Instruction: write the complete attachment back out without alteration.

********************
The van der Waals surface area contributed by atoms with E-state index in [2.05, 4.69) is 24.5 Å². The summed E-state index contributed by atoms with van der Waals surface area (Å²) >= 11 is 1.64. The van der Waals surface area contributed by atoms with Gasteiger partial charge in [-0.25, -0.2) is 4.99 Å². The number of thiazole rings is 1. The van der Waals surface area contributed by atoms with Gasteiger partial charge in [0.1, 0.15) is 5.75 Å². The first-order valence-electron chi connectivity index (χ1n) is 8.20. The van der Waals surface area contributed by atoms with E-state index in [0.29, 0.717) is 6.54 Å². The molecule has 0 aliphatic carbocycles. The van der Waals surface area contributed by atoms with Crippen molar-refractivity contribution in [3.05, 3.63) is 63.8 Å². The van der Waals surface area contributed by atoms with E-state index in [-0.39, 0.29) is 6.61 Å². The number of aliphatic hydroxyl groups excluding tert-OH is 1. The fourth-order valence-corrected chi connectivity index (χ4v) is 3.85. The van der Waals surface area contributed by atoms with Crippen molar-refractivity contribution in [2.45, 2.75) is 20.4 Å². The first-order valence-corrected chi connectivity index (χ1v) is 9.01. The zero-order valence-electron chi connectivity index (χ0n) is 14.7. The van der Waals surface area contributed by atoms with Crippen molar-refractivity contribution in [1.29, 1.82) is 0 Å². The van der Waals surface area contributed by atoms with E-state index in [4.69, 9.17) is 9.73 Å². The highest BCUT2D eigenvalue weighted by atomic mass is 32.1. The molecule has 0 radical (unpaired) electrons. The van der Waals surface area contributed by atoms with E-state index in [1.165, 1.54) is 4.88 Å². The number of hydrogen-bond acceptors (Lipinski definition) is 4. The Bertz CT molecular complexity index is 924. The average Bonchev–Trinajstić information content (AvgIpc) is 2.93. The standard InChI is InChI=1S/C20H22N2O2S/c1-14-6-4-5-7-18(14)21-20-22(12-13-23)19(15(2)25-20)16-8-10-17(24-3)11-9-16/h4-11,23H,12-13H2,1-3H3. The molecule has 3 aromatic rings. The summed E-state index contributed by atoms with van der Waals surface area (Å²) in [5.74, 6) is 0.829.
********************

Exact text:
The van der Waals surface area contributed by atoms with E-state index in [2.05, 4.69) is 24.5 Å². The summed E-state index contributed by atoms with van der Waals surface area (Å²) >= 11 is 1.64. The van der Waals surface area contributed by atoms with Gasteiger partial charge in [-0.25, -0.2) is 4.99 Å². The number of thiazole rings is 1. The van der Waals surface area contributed by atoms with Gasteiger partial charge in [0.1, 0.15) is 5.75 Å². The first-order valence-electron chi connectivity index (χ1n) is 8.20. The van der Waals surface area contributed by atoms with E-state index in [0.29, 0.717) is 6.54 Å². The molecule has 0 aliphatic carbocycles. The van der Waals surface area contributed by atoms with Crippen molar-refractivity contribution in [3.05, 3.63) is 63.8 Å². The van der Waals surface area contributed by atoms with E-state index in [-0.39, 0.29) is 6.61 Å². The number of aliphatic hydroxyl groups excluding tert-OH is 1. The fourth-order valence-corrected chi connectivity index (χ4v) is 3.85. The van der Waals surface area contributed by atoms with Crippen molar-refractivity contribution in [2.45, 2.75) is 20.4 Å². The first-order valence-corrected chi connectivity index (χ1v) is 9.01. The zero-order valence-electron chi connectivity index (χ0n) is 14.7. The van der Waals surface area contributed by atoms with Crippen molar-refractivity contribution in [1.29, 1.82) is 0 Å². The van der Waals surface area contributed by atoms with E-state index in [4.69, 9.17) is 9.73 Å². The highest BCUT2D eigenvalue weighted by atomic mass is 32.1. The molecule has 0 radical (unpaired) electrons. The van der Waals surface area contributed by atoms with E-state index in [1.165, 1.54) is 4.88 Å². The number of hydrogen-bond acceptors (Lipinski definition) is 4. The Bertz CT molecular complexity index is 924. The average Bonchev–Trinajstić information content (AvgIpc) is 2.93. The standard InChI is InChI=1S/C20H22N2O2S/c1-14-6-4-5-7-18(14)21-20-22(12-13-23)19(15(2)25-20)16-8-10-17(24-3)11-9-16/h4-11,23H,12-13H2,1-3H3. The molecule has 3 aromatic rings. The summed E-state index contributed by atoms with van der Waals surface area (Å²) in [5.74, 6) is 0.829.